Kyrene School District

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Kyrene School District is a K-8 school district that serves parts of Tempe, Chandler, Guadalupe, and Phoenix, Arizona, as well as portions of the Gila River Indian Community within Maricopa County. It has nineteen elementary schools and six middle schools. The district office, the Ben Furlong Education Center, is located at the intersection of Warner Rd. and Kyrene Rd. in Tempe. The district is overseen by Superintendent David Schauer.


In 1888, the Kyrene School District was founded at the request of nine families who wanted a school district for 17 children. The original boundary area was far smaller than currently; though the north boundary is unchanged, the Kyrene district confirmed its east boundary at Price Road and has since extended west from its 56th Street/Priest Drive boundary and south from Pecos Road to include much of the Gila River Indian Community. The district built a small school that was destroyed in a windstorm; until 1920, the Kyrene School site was at McClintock and Warner roads, two miles due east of the Furlong Center (a 1990 build).

Many teachers who received their educational certificates from Arizona State University, originally called Tempe Normal School, taught in one of the two-schoolroom buildings. Mr. Earl D. Willams graduated from Arizona State University and began teaching Industrial Art at the KYRENE JUNIOR HIGH GRADE K-8 on WARNER and KYRENE Rd. Mr. Williams built the first Industrial Art Shop-Class, the Library and the Administration Building. He also built a replica of the original school house for the Kyrene Bicentennial Parade. Mr. Earl Williams taught Industrial Art for thirty years at Kyrene.

Kyrene approached the early 1970s with 600 students in the entire district, mostly Hispanic students from a small area named "Sende Vista", just south of Guadalupe, an area of South Phoenix called "Highland Terrace", and the Hightown neighborhood of Chandler. Five buses transported the districts to school.

Resources in the '70s were concentrated on building classroom space for the district that would grow fourfold by 1980. C.I. Waggoner elementary was added to, and the district completed Lomas and Norte elementary schools. (C.I. Waggoner Elementary School, est. 1969, is the oldest operating school facility in the district.)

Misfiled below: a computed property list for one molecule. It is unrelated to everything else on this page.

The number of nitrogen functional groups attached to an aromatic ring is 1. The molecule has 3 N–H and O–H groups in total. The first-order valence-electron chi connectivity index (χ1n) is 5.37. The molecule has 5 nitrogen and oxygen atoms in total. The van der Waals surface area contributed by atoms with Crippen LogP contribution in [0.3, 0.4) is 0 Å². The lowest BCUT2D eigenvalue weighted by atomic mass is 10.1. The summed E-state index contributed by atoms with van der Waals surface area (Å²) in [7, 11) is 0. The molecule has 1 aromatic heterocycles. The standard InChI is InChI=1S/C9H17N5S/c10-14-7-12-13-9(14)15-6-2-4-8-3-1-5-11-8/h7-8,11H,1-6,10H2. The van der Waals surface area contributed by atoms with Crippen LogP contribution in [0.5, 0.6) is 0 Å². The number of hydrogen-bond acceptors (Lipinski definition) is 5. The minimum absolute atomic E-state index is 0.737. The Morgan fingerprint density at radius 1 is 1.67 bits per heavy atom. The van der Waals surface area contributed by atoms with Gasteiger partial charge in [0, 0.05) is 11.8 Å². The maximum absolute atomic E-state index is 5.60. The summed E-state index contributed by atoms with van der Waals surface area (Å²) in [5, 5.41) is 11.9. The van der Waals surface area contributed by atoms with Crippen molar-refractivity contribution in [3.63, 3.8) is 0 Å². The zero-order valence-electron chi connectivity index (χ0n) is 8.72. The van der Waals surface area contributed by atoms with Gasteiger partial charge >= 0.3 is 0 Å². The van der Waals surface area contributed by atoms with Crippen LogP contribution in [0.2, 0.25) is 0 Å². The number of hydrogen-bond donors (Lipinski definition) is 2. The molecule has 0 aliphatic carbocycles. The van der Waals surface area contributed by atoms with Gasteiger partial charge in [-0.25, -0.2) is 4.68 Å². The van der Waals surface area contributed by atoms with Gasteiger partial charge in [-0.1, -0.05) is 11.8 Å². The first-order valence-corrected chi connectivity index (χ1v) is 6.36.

The 1980s brought another wave of new schools, built in mostly the same designs. Nine elementary and middle schools were built in the 1980s, and eleven more followed by the late 1990s. Three more school builds brought the district to 25 elementary schools.

Middle schools[edit]

Middle schools in Kyrene SD
Information Akimel A-al[Notes 1] Altadeña Aprende Centennial Kyrene MS del Pueblo
Location Phoenix Phoenix Chandler Phoenix Tempe Chandler
Opened 1992 1991 1994 1988 1995 1986
Colors Turquoise, black Maroon/blue Gold/black Red/black Lime green/black Maroon/gray
Mascot Rattlers Panthers Jaguars Saber Cats Scorpions Bulldogs
Principal Mike Deignan Nancy Corner James Verril Ev Michell Jama Nacke
Feeds into... (TUHSD) Mountain Pointe, Desert Vista Desert Vista Corona del Sol Mountain Pointe Corona, Mountain Pointe, Marcos de Niza Corona del Sol and Mountain Pointe

Centennial and Pueblo opened as junior high schools and were converted to full 6-8 middle schools in 1990.

Elementary schools[edit]

  • C. I. Waggoner Elementary School, est.1969[Notes 2]
  • Kyrene de las Brisas Elementary School, est.1994
  • Kyrene de los Cerritos Elementary School, est.1994
  • Kyrene del Cielo Elementary School, est.1982
  • Kyrene de la Colina Elementary School, est. 1987
  • Kyrene de la Esperanza Elementary School, est. 1993
  • Kyrene de la Estrella Elementary School, est. 1999
  • Kyrene de los Lagos Elementary School, est. 1988
  • Kyrene de las Lomas Elementary School, est. 1976
  • Kyrene de las Manitas Elementary School, est. 1996
  • Kyrene de la Mariposa Elementary School, est. 1988
  • Kyrene del Milenio Elementary School, est. 2000
  • Kyrene de la Mirada Elementary School, est. 1993[Notes 3][1][2]
  • Kyrene Monte Vista Elementary School, est.1989
  • Kyrene de los Ninos Elementary School, est. 1982
  • Kyrene del Norte Elementary School, est. 1974
  • Kyrene de la Paloma Elementary School, est. 1985
  • Kyrene de la Sierra Elementary School, est. 1992
  • Kyrene del Sureño Elementary School, est. 1987

See also[edit]


  1. ^ The name is Tohono O'odham for "children of the river"
  2. ^ C. Ira Waggoner, the school's namesake, was a Depression-era district superintendent
  3. ^ The school was built in partnership with Intel Corporation, which has offices across the street, and opened for the 1993-94 school year.


  1. ^ "Intel brings TQM to the business of education." Personnel Journal Jan. 1995: 77.
  2. ^ Anfuso, Dawn. "Intel educates a school district about business." Personnel Journal Apr. 1995: 128-36.